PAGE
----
Sturgis 2006: Day 7, Rat’s Hole Custom Bike Show

by on August 20, 2006
in Sturgis 2006

See all photos from Day 7

western chopper at rats hole custom showFriday was our last day in the Black Hills, so our plan was to head back down to Sturgis to see the Rat’s Hole Custom Bike Show at Thunder Road, and try to be back mid-afternoon so we could start packing the bikes for the ride home beginning Saturday. We took the same route into town we’d taken on Monday, past Bear Butte and entering the rally area just past the Thunder Road parking lot. The day was already heating up by the time we got parked, and would eventually top out at about 111 degrees. But, as they say, “it’s a dry heat.” Somehow that’s supposed to mean it doesn’t *feel* as hot as humid heat, but 111 is hot and I don’t care who y’are. Anyhoo, parked the bikes and took in some vendors around the perimeter of the building, including an artist who does custom chrome engraving through his business, Chrome Fusion. Steve had considered buying a USMC derby cover from them at one time, but didn’t have a good idea of the quality level. After seeing them in Sturgis, there was no question that every piece was high quality and highly custom. I stopped into yet another Hot Leathers tent and this time purchased a nice braided vest that fits me a whole lot better than the patch-leather one I bought a couple years ago. We also browsed a bit in the Bunny Ranch booth… I almost bought a t-shirt that said “There’s no business like ho business,” but chickened out.

 We paid the admission fee for the custom bike show and took some time looking at all the awesome customs. The show psychedelic chopper at rats hole custom showfeatured 24 of the industry’s best bike builders, and artwork by photographers Timothy White and Michael Lichter, bike painter Joe Richardson and multi-media artist Robert Pradke. I especially enjoyed looking at the restored Harley baggers, and there were a couple bikes painted in a 60’s psychedelic style that I really liked. Of course, there was something special about each and every bike. We saw the Indian Larry “twisted downtube” bike, and there was one bike that had all these beautiful panels of engraved chrome that looked like leather tooling that drew me in. Steve was very interested in the mechanics of a gear-drive bike, but probably the most unusual bike we saw was one where the frame looked like a crouching skeleton, arms outstretched to create the forks. I enjoyed the ‘rat bikes’ too, with all the junk attached to them in such a random fashion that it actually looked artful. These bikes are the cream of the crop in the custom world – some of them truly seemed more sculpture than motorcycle.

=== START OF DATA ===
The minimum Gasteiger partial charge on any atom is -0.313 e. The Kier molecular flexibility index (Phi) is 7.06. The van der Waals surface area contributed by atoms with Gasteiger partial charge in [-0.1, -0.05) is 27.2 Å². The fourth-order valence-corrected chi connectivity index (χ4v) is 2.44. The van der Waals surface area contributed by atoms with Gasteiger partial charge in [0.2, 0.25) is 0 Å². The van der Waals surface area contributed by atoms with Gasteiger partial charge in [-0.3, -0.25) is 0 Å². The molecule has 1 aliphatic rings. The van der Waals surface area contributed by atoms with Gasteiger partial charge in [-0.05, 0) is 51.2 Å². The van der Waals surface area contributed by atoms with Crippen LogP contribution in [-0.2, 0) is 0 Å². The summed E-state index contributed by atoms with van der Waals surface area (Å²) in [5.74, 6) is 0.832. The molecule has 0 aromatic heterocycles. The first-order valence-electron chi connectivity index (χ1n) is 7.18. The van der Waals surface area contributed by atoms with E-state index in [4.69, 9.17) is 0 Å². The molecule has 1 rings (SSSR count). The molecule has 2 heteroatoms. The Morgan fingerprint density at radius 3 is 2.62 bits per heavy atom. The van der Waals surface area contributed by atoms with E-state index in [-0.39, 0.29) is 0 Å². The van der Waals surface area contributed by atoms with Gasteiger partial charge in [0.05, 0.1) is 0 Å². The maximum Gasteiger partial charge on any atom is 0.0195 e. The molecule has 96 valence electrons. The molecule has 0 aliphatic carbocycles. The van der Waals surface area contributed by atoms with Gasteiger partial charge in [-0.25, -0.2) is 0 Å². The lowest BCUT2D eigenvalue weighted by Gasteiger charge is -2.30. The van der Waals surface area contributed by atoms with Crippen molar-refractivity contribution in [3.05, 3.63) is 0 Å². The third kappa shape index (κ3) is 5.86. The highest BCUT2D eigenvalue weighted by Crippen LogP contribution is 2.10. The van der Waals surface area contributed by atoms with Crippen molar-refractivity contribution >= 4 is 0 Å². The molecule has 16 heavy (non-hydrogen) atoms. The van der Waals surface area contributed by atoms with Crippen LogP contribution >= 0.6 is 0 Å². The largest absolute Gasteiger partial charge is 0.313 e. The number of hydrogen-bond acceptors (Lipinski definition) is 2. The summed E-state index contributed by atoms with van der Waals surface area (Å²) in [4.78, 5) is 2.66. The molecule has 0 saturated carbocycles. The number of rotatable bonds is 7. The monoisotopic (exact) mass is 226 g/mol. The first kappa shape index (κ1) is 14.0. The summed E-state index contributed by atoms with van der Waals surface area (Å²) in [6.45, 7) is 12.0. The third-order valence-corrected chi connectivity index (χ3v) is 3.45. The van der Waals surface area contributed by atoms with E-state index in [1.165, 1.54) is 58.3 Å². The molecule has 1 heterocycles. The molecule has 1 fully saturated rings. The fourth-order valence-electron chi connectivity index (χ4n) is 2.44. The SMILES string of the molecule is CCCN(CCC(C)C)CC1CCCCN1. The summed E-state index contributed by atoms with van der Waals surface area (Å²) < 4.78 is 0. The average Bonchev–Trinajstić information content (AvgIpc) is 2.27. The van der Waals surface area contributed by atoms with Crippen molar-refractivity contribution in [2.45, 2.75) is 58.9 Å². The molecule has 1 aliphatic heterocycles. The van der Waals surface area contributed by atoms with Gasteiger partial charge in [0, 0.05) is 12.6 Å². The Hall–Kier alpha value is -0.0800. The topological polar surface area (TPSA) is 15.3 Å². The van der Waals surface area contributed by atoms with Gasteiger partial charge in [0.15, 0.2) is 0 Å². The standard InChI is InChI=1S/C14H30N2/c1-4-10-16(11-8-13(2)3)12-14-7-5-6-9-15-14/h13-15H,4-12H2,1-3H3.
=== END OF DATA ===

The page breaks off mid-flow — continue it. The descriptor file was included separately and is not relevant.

tribal chopper at rats hole custom showWe didn’t stick around long enough to see the trophies awarded, but the show was certainly well worth the visit. Around 2 p.m. we said good-bye to Sturgis and headed back to Belle Fourche, where we spent the afternoon figuring out how to pack an additional third of “stuff” into our luggage. One would think this would be the end of our adventures, with only a long and boring ride home ahead of us. As it turned out, there were still a couple of challenges awaiting us for the last two days of our trip.

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